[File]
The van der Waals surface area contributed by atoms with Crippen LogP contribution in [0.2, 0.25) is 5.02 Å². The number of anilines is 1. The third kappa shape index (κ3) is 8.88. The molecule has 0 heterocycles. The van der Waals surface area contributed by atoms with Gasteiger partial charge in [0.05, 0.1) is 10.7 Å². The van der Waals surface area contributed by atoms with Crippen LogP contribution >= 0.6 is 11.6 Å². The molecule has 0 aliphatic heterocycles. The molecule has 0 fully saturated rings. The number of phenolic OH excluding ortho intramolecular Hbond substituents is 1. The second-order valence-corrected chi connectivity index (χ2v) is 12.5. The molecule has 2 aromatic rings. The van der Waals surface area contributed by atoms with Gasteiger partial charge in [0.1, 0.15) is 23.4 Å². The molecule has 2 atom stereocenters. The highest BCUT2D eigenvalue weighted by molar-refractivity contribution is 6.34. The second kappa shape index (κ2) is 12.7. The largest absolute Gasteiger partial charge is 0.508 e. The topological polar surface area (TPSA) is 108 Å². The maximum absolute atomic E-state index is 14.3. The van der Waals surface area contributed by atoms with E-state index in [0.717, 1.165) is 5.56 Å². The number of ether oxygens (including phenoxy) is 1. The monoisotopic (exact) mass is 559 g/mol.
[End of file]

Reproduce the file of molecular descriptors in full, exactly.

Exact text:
The van der Waals surface area contributed by atoms with Crippen LogP contribution in [0.2, 0.25) is 5.02 Å². The number of anilines is 1. The third kappa shape index (κ3) is 8.88. The molecule has 0 heterocycles. The van der Waals surface area contributed by atoms with Gasteiger partial charge in [0.05, 0.1) is 10.7 Å². The van der Waals surface area contributed by atoms with Crippen LogP contribution >= 0.6 is 11.6 Å². The molecule has 0 aliphatic heterocycles. The molecule has 0 fully saturated rings. The number of phenolic OH excluding ortho intramolecular Hbond substituents is 1. The second-order valence-corrected chi connectivity index (χ2v) is 12.5. The molecule has 2 aromatic rings. The van der Waals surface area contributed by atoms with Gasteiger partial charge in [0.1, 0.15) is 23.4 Å². The molecule has 2 atom stereocenters. The highest BCUT2D eigenvalue weighted by molar-refractivity contribution is 6.34. The second kappa shape index (κ2) is 12.7. The largest absolute Gasteiger partial charge is 0.508 e. The topological polar surface area (TPSA) is 108 Å². The maximum absolute atomic E-state index is 14.3. The van der Waals surface area contributed by atoms with E-state index in [0.717, 1.165) is 5.56 Å². The number of ether oxygens (including phenoxy) is 1. The monoisotopic (exact) mass is 559 g/mol.